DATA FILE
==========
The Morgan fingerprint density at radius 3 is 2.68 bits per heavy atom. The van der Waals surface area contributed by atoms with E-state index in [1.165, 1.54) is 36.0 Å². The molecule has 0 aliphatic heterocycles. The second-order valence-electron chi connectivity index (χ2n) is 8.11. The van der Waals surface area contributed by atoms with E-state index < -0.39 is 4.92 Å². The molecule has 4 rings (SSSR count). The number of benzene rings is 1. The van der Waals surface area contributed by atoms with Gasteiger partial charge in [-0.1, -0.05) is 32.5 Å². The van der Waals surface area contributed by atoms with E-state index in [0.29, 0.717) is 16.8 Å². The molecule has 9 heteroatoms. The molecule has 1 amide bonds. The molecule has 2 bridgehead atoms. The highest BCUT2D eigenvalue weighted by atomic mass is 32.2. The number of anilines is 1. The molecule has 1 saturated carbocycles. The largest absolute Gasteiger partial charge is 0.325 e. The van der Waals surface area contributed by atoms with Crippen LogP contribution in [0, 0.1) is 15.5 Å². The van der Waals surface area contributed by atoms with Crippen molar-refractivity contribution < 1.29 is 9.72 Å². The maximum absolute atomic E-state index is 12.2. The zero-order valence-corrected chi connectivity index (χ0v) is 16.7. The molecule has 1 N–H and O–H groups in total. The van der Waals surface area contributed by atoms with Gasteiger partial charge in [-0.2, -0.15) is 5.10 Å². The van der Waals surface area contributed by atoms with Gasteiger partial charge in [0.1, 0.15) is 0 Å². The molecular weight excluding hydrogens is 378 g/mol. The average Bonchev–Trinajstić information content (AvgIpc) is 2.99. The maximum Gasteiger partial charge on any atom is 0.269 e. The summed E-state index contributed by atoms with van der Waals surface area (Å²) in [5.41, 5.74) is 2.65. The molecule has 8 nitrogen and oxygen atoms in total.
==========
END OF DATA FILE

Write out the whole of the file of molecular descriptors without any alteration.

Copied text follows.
The Morgan fingerprint density at radius 3 is 2.68 bits per heavy atom. The van der Waals surface area contributed by atoms with E-state index in [1.165, 1.54) is 36.0 Å². The molecule has 0 aliphatic heterocycles. The second-order valence-electron chi connectivity index (χ2n) is 8.11. The van der Waals surface area contributed by atoms with E-state index < -0.39 is 4.92 Å². The molecule has 4 rings (SSSR count). The number of benzene rings is 1. The van der Waals surface area contributed by atoms with Gasteiger partial charge in [-0.1, -0.05) is 32.5 Å². The van der Waals surface area contributed by atoms with E-state index in [0.29, 0.717) is 16.8 Å². The molecule has 9 heteroatoms. The molecule has 1 amide bonds. The molecule has 2 bridgehead atoms. The highest BCUT2D eigenvalue weighted by atomic mass is 32.2. The number of anilines is 1. The molecule has 1 saturated carbocycles. The largest absolute Gasteiger partial charge is 0.325 e. The van der Waals surface area contributed by atoms with Crippen LogP contribution in [0, 0.1) is 15.5 Å². The van der Waals surface area contributed by atoms with Crippen molar-refractivity contribution < 1.29 is 9.72 Å². The maximum absolute atomic E-state index is 12.2. The zero-order valence-corrected chi connectivity index (χ0v) is 16.7. The molecule has 1 N–H and O–H groups in total. The van der Waals surface area contributed by atoms with Gasteiger partial charge in [-0.2, -0.15) is 5.10 Å². The van der Waals surface area contributed by atoms with Gasteiger partial charge in [0.1, 0.15) is 0 Å². The molecular weight excluding hydrogens is 378 g/mol. The average Bonchev–Trinajstić information content (AvgIpc) is 2.99. The maximum Gasteiger partial charge on any atom is 0.269 e. The summed E-state index contributed by atoms with van der Waals surface area (Å²) in [5.41, 5.74) is 2.65. The molecule has 8 nitrogen and oxygen atoms in total.